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IN PICS: The charm of living in a Rajasthani haveli

Last updated on: January 30, 2012 16:10 IST

IN PICS: The charm of living in a Rajasthani haveli

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The Indian state of Rajasthan is known for its hospitality. It is, as many would agree, also a state of palaces and havelis. A Ganesh Nadar visited the Pink City of Jaipur and stayed at a charming hotel called Mahal Khandela. He shares with us his experiences.

Khandela is a small fiefdom in Rajasthan. Its Ranas ruled over just 110 villages since the 16th century. After Independence when Indira Gandhi took away their privy purses, they found themselves difficult to maintain the 100-room palace in Khandela.

So they chose to move to a relatively smaller (about 50-odd rooms: 27 of which are part of Mahal Khandela while the others form Khandela House)

KV Singh tells us they spent Rs 3 crore on a property that was bought by their grandfather in the 60s for a princely sum of Rs 10,000 to make it to a modern hotel while still preserving its ancient look.

Mahal Khandela has 27 rooms – some with balconies and large bathrooms. All rooms are air-conditioned. The staff are from the Ranas erstwhile fiefdom and so very respectful to their owners and to the guests.

In the haveli style there is a big courtyard in the middle of the hotel. There is also a rock garden that has a waterfall that runs through the day. In the night a Rajasthani folk singer entertains you with songs and a puppet show as you enjoy your dinner.

The restaurant serves very good food through the day from 7.30 am to 11.30 pm. However they will also be happy to serve you a steaming cup of coffee at 3.45 am if you have to go to the airport at 4 am.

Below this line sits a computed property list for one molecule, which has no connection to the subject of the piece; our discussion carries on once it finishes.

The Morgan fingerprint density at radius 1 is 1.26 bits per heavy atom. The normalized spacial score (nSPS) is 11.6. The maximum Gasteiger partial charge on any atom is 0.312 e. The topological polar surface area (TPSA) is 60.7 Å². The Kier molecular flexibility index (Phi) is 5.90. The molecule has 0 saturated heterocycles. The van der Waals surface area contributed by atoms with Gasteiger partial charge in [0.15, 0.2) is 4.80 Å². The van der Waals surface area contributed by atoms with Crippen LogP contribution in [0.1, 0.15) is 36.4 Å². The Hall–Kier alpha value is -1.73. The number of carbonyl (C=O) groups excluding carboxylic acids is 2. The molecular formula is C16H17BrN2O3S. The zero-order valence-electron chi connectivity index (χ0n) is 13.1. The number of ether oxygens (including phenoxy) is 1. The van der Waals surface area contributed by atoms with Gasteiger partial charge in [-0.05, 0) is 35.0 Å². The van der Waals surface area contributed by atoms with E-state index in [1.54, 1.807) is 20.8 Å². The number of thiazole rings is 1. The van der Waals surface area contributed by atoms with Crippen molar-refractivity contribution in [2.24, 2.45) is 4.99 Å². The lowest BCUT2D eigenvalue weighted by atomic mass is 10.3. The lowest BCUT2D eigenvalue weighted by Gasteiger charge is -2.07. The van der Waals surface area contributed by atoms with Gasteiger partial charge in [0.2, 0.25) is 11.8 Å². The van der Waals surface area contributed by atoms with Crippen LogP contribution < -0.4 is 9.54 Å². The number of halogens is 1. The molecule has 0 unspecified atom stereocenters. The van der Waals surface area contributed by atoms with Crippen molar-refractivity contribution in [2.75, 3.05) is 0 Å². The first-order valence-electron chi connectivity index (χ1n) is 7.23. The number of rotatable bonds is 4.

There are long corridors and huge open spaces on every floor. All open spaces have sofas for you to sit and soak in the atmosphere.




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The fiefdom of Khandela had 100 horsemen at their service. Some of the armouries of these soldiers still hang on the walls.

From outside the hotel looks like an old palace but inside it is a haveli. There is a 1935 photograph of a meeting of Princes in Delhi. There are other photographs of their proud lineage.

There is a small swimming pool at the entrance but it looks more ornamental then useful for swimming. Maybe, for a slumber in the summer when it is too hot outside. There are chairs for foreigners to get a tan.

Apart from my colleague Priyanka and I, there were no other Indians in the restaurant.

You wonder how this place is so popular with them when a partner KV Singh explains that they have a deal with tour operators who bring the tourists in.

They can pick you up at the airport and drop you and also arrange for cars for you for all purposes. The car services are very expensive and if you like to bargain then you are safe from being gypped.




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The rates, at Rs 2500 for a double room are quite reasonable. If you ask they reduce that even further particularly for people who stay for more than two days.

If you stay there once, chances are you are hooked for life not only by the size and splendour of your room but the impeccable service with a bow and a smile.

Mahal Khandela worth a stay for those who appreciate history. And when you are leaving KV Singh will remind you, "My cousins run 50 hotels all over Rajasthan, if you tell me where you are going I will inform them. We will take good care of you anywhere in this state."

Interestingly, Diggi Palace, the venue of Jaipur Literature Festival also belongs to the family.




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